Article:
John Muir


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seemed to be discharging into the sea. At nine o’clock still dark and rainy but wind abating and the lightning stopped. Nov. 4. Clear, and cool enough for an overcoat. Passed two light-houses about six in the morning. Expect to reach Montevideo about noon. At eleven o’clock the sky began to grow dark, threatening rain. Anchored a mile or two out from the pier, as usual. Landed in drizzling rain in small boat, with eight others, men, women and children. Short delay in customs house, and thence up to the grand Hotel Barcelona. I gladly following for the sake of one of the party, Mr. Graite, a German from Cleveland, Ohio, who speaks English. Fairly comfortable. Nov. 5. Found my way to the American Consulate to see the consul, Mr. F. Goding, who is a cousin of Mrs. Sellers and was very kind. All day in his pleasant rooms. Went to luncheon and dinner with him. Returned to hotel about eleven o’clock, having spent the afternoon with him in the Botanical Garden. Saw many fine trees, especially Erythriana Christagalli, a most interesting tree, which at first glance I took for a weeping willow, and which is so-called here, although belonging to the Liguminae. Nov. 6. With Goding all day. Procured a ticket to Buenos Aires. Mr. Goding placed me aboard the steamer at 10:00 P.M. and introduced me to Mr. Bright, a fellow passenger, who is to take care of me, thus making all easy. Nov. 7. Arrived Buenos Aires at 7:00 A.M. Steered by Mr. Bright through the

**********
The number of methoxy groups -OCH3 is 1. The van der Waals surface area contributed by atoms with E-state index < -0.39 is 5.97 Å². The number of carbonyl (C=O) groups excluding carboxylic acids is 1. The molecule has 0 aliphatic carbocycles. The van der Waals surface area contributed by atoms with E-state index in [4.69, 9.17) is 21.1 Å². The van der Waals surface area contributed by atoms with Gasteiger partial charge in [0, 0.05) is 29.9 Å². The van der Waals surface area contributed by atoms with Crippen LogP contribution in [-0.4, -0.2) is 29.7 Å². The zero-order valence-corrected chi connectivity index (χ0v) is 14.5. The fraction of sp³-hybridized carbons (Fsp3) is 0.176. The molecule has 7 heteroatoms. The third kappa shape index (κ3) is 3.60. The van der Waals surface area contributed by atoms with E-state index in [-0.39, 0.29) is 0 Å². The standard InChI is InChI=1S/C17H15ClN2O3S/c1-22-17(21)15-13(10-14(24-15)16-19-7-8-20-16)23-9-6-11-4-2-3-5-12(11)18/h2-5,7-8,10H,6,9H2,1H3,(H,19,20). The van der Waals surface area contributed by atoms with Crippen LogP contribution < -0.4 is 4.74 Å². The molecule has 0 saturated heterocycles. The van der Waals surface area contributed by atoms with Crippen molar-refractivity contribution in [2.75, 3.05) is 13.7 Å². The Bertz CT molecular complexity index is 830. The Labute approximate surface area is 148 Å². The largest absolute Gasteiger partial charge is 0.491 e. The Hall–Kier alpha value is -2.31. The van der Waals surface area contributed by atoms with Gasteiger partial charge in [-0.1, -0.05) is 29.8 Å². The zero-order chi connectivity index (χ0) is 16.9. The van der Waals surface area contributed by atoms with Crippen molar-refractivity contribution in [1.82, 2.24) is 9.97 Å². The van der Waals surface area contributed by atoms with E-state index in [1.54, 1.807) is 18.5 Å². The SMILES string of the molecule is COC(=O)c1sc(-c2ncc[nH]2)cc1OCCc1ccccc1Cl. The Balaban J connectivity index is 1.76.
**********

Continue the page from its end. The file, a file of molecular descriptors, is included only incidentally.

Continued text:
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Original journal dimensions: 10 x 17 cm.

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Holt-Atherton Special Collections, University of the Pacific Library

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John Muir, journals, drawings, writings, travel, journaling, naturalist